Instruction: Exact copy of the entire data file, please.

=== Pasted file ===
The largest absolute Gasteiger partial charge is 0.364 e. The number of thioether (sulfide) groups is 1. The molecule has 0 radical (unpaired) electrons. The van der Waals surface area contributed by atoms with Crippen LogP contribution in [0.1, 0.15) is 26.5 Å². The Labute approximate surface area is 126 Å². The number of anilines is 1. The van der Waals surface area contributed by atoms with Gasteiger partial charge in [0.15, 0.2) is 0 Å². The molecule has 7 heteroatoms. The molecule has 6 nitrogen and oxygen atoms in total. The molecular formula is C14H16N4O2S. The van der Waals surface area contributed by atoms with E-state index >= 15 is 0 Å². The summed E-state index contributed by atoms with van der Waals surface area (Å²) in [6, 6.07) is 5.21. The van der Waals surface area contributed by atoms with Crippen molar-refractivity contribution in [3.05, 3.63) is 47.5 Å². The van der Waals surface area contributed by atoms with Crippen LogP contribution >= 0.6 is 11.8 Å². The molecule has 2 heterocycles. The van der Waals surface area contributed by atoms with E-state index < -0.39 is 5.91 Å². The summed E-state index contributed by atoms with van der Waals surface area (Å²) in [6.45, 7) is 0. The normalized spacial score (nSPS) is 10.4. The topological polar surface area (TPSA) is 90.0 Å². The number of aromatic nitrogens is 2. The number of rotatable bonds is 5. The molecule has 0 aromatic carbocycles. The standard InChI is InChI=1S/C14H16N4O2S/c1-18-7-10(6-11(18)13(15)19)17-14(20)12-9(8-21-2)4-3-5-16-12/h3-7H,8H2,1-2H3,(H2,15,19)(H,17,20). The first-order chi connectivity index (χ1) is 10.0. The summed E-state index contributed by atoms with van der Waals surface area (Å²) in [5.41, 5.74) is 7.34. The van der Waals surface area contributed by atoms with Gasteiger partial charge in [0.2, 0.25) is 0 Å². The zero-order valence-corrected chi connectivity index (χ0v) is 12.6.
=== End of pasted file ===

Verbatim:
The largest absolute Gasteiger partial charge is 0.364 e. The number of thioether (sulfide) groups is 1. The molecule has 0 radical (unpaired) electrons. The van der Waals surface area contributed by atoms with Crippen LogP contribution in [0.1, 0.15) is 26.5 Å². The Labute approximate surface area is 126 Å². The number of anilines is 1. The van der Waals surface area contributed by atoms with Gasteiger partial charge in [0.15, 0.2) is 0 Å². The molecule has 7 heteroatoms. The molecule has 6 nitrogen and oxygen atoms in total. The molecular formula is C14H16N4O2S. The van der Waals surface area contributed by atoms with E-state index >= 15 is 0 Å². The summed E-state index contributed by atoms with van der Waals surface area (Å²) in [6, 6.07) is 5.21. The van der Waals surface area contributed by atoms with Crippen molar-refractivity contribution in [3.05, 3.63) is 47.5 Å². The van der Waals surface area contributed by atoms with Crippen LogP contribution >= 0.6 is 11.8 Å². The molecule has 2 heterocycles. The van der Waals surface area contributed by atoms with E-state index < -0.39 is 5.91 Å². The summed E-state index contributed by atoms with van der Waals surface area (Å²) in [6.45, 7) is 0. The normalized spacial score (nSPS) is 10.4. The topological polar surface area (TPSA) is 90.0 Å². The number of aromatic nitrogens is 2. The number of rotatable bonds is 5. The molecule has 0 aromatic carbocycles. The standard InChI is InChI=1S/C14H16N4O2S/c1-18-7-10(6-11(18)13(15)19)17-14(20)12-9(8-21-2)4-3-5-16-12/h3-7H,8H2,1-2H3,(H2,15,19)(H,17,20). The first-order chi connectivity index (χ1) is 10.0. The summed E-state index contributed by atoms with van der Waals surface area (Å²) in [5.41, 5.74) is 7.34. The van der Waals surface area contributed by atoms with Gasteiger partial charge in [0.2, 0.25) is 0 Å². The zero-order valence-corrected chi connectivity index (χ0v) is 12.6.